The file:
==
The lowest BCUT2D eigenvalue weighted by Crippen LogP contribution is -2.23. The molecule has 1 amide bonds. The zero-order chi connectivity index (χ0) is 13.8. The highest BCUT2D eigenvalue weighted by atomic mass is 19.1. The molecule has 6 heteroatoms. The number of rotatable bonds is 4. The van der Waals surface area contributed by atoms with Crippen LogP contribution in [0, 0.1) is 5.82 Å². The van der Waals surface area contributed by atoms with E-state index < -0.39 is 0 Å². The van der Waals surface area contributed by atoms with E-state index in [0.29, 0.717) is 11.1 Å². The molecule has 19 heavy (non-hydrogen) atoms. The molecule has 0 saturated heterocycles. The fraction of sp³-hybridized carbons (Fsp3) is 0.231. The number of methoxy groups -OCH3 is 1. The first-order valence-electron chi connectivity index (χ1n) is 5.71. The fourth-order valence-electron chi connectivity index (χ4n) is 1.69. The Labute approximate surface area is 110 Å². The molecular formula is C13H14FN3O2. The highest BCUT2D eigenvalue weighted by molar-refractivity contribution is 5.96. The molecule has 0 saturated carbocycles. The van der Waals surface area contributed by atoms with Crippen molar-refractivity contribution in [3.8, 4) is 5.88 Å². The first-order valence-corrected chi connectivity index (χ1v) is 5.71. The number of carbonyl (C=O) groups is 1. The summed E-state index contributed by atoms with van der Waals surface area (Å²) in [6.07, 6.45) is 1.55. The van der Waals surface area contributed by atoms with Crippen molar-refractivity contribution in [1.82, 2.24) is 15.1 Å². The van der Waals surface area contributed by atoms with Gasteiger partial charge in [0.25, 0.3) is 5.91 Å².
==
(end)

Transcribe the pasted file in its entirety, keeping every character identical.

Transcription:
The lowest BCUT2D eigenvalue weighted by Crippen LogP contribution is -2.23. The molecule has 1 amide bonds. The zero-order chi connectivity index (χ0) is 13.8. The highest BCUT2D eigenvalue weighted by atomic mass is 19.1. The molecule has 6 heteroatoms. The number of rotatable bonds is 4. The van der Waals surface area contributed by atoms with Crippen LogP contribution in [0, 0.1) is 5.82 Å². The van der Waals surface area contributed by atoms with E-state index < -0.39 is 0 Å². The van der Waals surface area contributed by atoms with E-state index in [0.29, 0.717) is 11.1 Å². The molecule has 19 heavy (non-hydrogen) atoms. The molecule has 0 saturated heterocycles. The fraction of sp³-hybridized carbons (Fsp3) is 0.231. The number of methoxy groups -OCH3 is 1. The first-order valence-electron chi connectivity index (χ1n) is 5.71. The fourth-order valence-electron chi connectivity index (χ4n) is 1.69. The Labute approximate surface area is 110 Å². The molecular formula is C13H14FN3O2. The highest BCUT2D eigenvalue weighted by molar-refractivity contribution is 5.96. The molecule has 0 saturated carbocycles. The van der Waals surface area contributed by atoms with Crippen molar-refractivity contribution in [3.8, 4) is 5.88 Å². The first-order valence-corrected chi connectivity index (χ1v) is 5.71. The number of carbonyl (C=O) groups is 1. The summed E-state index contributed by atoms with van der Waals surface area (Å²) in [6.07, 6.45) is 1.55. The van der Waals surface area contributed by atoms with Crippen molar-refractivity contribution in [1.82, 2.24) is 15.1 Å². The van der Waals surface area contributed by atoms with Gasteiger partial charge in [0.25, 0.3) is 5.91 Å².